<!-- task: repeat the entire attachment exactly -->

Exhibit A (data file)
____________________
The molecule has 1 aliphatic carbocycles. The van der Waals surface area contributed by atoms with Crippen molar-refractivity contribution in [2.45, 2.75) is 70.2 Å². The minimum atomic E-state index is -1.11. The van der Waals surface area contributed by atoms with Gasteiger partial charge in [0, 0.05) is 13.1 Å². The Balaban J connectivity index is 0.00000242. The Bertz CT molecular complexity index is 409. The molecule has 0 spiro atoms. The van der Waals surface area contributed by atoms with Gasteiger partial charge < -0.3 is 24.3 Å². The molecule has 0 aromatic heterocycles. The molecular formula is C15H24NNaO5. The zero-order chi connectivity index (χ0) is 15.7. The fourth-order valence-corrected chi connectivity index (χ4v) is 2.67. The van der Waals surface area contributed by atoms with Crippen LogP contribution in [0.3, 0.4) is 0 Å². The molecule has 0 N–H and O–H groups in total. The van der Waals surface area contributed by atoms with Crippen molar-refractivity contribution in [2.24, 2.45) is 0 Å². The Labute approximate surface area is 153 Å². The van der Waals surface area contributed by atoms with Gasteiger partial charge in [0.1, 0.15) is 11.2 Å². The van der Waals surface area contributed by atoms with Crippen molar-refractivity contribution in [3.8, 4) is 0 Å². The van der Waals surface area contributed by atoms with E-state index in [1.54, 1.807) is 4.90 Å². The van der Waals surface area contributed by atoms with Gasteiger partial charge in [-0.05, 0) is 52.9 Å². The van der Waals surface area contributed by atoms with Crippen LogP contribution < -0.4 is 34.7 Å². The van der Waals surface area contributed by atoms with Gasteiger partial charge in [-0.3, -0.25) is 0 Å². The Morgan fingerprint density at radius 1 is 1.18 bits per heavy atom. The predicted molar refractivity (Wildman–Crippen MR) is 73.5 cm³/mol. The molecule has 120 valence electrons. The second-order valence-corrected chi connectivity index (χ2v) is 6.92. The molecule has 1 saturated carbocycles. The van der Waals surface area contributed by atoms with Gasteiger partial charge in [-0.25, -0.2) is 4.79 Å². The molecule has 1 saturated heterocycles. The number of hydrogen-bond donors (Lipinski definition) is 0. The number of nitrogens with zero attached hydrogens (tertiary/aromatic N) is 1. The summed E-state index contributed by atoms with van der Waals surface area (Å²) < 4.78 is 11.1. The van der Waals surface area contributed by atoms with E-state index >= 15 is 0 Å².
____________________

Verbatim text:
The molecule has 1 aliphatic carbocycles. The van der Waals surface area contributed by atoms with Crippen molar-refractivity contribution in [2.45, 2.75) is 70.2 Å². The minimum atomic E-state index is -1.11. The van der Waals surface area contributed by atoms with Gasteiger partial charge in [0, 0.05) is 13.1 Å². The Balaban J connectivity index is 0.00000242. The Bertz CT molecular complexity index is 409. The molecule has 0 spiro atoms. The van der Waals surface area contributed by atoms with Gasteiger partial charge < -0.3 is 24.3 Å². The molecule has 0 aromatic heterocycles. The molecular formula is C15H24NNaO5. The zero-order chi connectivity index (χ0) is 15.7. The fourth-order valence-corrected chi connectivity index (χ4v) is 2.67. The van der Waals surface area contributed by atoms with Crippen LogP contribution in [0.3, 0.4) is 0 Å². The molecule has 0 N–H and O–H groups in total. The van der Waals surface area contributed by atoms with Crippen molar-refractivity contribution in [2.24, 2.45) is 0 Å². The Labute approximate surface area is 153 Å². The van der Waals surface area contributed by atoms with Gasteiger partial charge in [0.1, 0.15) is 11.2 Å². The van der Waals surface area contributed by atoms with Crippen molar-refractivity contribution in [3.8, 4) is 0 Å². The van der Waals surface area contributed by atoms with E-state index in [1.54, 1.807) is 4.90 Å². The van der Waals surface area contributed by atoms with Gasteiger partial charge in [-0.05, 0) is 52.9 Å². The van der Waals surface area contributed by atoms with Crippen LogP contribution < -0.4 is 34.7 Å². The van der Waals surface area contributed by atoms with Gasteiger partial charge in [-0.3, -0.25) is 0 Å². The Morgan fingerprint density at radius 1 is 1.18 bits per heavy atom. The predicted molar refractivity (Wildman–Crippen MR) is 73.5 cm³/mol. The molecule has 120 valence electrons. The second-order valence-corrected chi connectivity index (χ2v) is 6.92. The molecule has 1 saturated carbocycles. The van der Waals surface area contributed by atoms with Gasteiger partial charge in [-0.25, -0.2) is 4.79 Å². The molecule has 1 saturated heterocycles. The number of hydrogen-bond donors (Lipinski definition) is 0. The number of nitrogens with zero attached hydrogens (tertiary/aromatic N) is 1. The summed E-state index contributed by atoms with van der Waals surface area (Å²) < 4.78 is 11.1. The van der Waals surface area contributed by atoms with E-state index >= 15 is 0 Å².